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11, L ud gate Hill. 







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Little Alice arose one bright May 
morning just as the sun was peering 
through the white curtains of her little 
chamber, and alter offering a simple 

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morning prayer from the depths of her 
happy heart, she prepared herself for 
breakfast. How beautiful the earth 
looked, all sparkling with dew drops, and 
how merrily the birds sang in the tops of 
the apple-trees ! Alice's heart grew hap- 
pier still as she looked out upon them, and. 
listened to their sweet hymnings. All was 
astir in the yard below. The speckled 
hen bustled about her ten chickens, 
anxious to pick them up a breakfast of 
stray worms and slugs ; the big Shanghai 
stood on a stone and poured forth a blast 
from his clarion, which might have 
awakened an army. Alice laughed at his 
pompous, ungainly figure, which seemed 
still more uncouth by contrast with the 
stately peacock, which just then swept 
down the carriage walk. It was, indeed, 
a lovely morning, and the little girl had 
arisen just in time to appreciate its beau- 
ties. It always makes us happier and 
better to sympathize with the lovely and 
beautiful in nature. It brings us nearer 
to God, the source of all true loveliness, 


and makes us love more dearly all the 
creatures He has made. 

" I will see if I cannot do good to some 
one this day/' said Alice. " I know I am 
only a little girl, but I feel sure I can do 
something ;" and with this good resolution 
in her heart, she descended to the dining- 
room, just as the bell rang for family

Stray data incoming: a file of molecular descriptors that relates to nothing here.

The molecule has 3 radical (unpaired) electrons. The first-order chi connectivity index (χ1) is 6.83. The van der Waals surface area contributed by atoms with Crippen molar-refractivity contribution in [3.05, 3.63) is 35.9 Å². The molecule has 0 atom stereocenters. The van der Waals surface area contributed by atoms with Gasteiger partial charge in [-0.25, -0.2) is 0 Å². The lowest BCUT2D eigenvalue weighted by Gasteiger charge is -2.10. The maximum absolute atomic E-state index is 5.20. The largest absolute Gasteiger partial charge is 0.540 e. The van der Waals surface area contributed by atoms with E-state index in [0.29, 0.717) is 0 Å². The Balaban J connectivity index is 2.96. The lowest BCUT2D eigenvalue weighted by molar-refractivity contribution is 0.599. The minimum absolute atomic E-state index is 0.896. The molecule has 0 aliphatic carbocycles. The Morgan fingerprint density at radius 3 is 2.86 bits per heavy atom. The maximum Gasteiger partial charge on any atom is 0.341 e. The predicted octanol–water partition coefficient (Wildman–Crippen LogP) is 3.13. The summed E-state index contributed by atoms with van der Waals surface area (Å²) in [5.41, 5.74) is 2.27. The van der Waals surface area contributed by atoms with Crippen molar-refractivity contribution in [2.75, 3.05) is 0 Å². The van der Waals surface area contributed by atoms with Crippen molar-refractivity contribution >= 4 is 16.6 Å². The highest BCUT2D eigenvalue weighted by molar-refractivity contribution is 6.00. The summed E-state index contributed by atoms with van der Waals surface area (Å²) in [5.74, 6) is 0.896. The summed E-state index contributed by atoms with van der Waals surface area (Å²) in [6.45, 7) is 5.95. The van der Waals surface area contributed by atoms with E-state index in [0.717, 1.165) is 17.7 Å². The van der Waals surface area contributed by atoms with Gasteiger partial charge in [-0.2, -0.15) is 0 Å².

When breakfast was ready, the baby 
worried and cried, and would not sit on 
the carpet as usual, and amuse himself. 
Mother looked weary, and it was plain her 
head ached badly. 

" Please let me take Willie, mother?" 
said Alice. " I would just as soon wait, 
and I know he will be quiet with me." 

" I should be very glad if you could 
divert him, Alice ; he is cutting his teeth, 
and has worried all the night. Poor little 
fellow r 

" Alice borrowed Prank's marbles, and 
sat down with baby on the carpet. The 
bright-hued balls pleased him, and he 
loved to roll them about with his little fat 
hands. His sister patiently gathered 




them up, when they rolled beyond his 


reach, and thus the mealtime passed. 
She did not envy her brother his warm 
breakfast; the thought of helping her 
dear, kind mother, was a hundred times 
more satisfactory. The influence of a 
good example is often contagious, and 
after breakfast, the usually careless, whist- 
ling Frank sat down and played with the 
baby while Alice was eating. 

She did not conclude now that she had 
done enough for one day, but after baby 
had drank his cup of new milk she coaxed 
him into his cradle, giving him one of her 
gayest toys, and then sang a sweet lulling 
song which presently soothed the weary, 
restless little one into a quiet refreshing 
slumber. It more than repaid her for all 
her trouble to hear her mother say, " Dear 
Allie, you have helped me a great deal 
this morning ; and your little brother will 
feel much better for a good sleep." 

Just then grandpa entered, leaning on 
his staff, and walking feebly, as he felt 
more than usually unwell that morning. 
Alice sprang to his side, assisted him to 


cross the room, where his easy chair was 
placed beside his favourite window. 

" I will bring you in your toast and 
tea, grandpa, as soon as Margaret makes 
them," she said, cheerily. 

" Thank you, my child, but I do not 
care much for them ; I have but little 
appetite to-day." 

" Just try a little," she added, as she 
passed out into the kitchen. She returned 
presently with a nicely-laid tray, and 
placing it before him, broke the egg ready 
for him, and poured out a cup of tea, 
chatting pleasantly all the while. The 
old man's heart warmed as he listened to 
her sunny, cheering words. The break- 
fast w r as eaten with a relish he did not 
anticipate, and his wasted frame was 
refreshed and invigorated. 

And thus she passed her day, going 
about the house with a sunny face, which 
shone pleasantly upon all around her. 
Not even the old cat, nor the chickens, 
were left without her efforts and sympa- 
thies. When she went to rest that night, 
her heart was lull of sunshine, and with 



a thankful spirits he renewed her good re- 
solution for the coming day. 

Who of my little readers will form the 
same, and then carry it out as did little 
Alice ?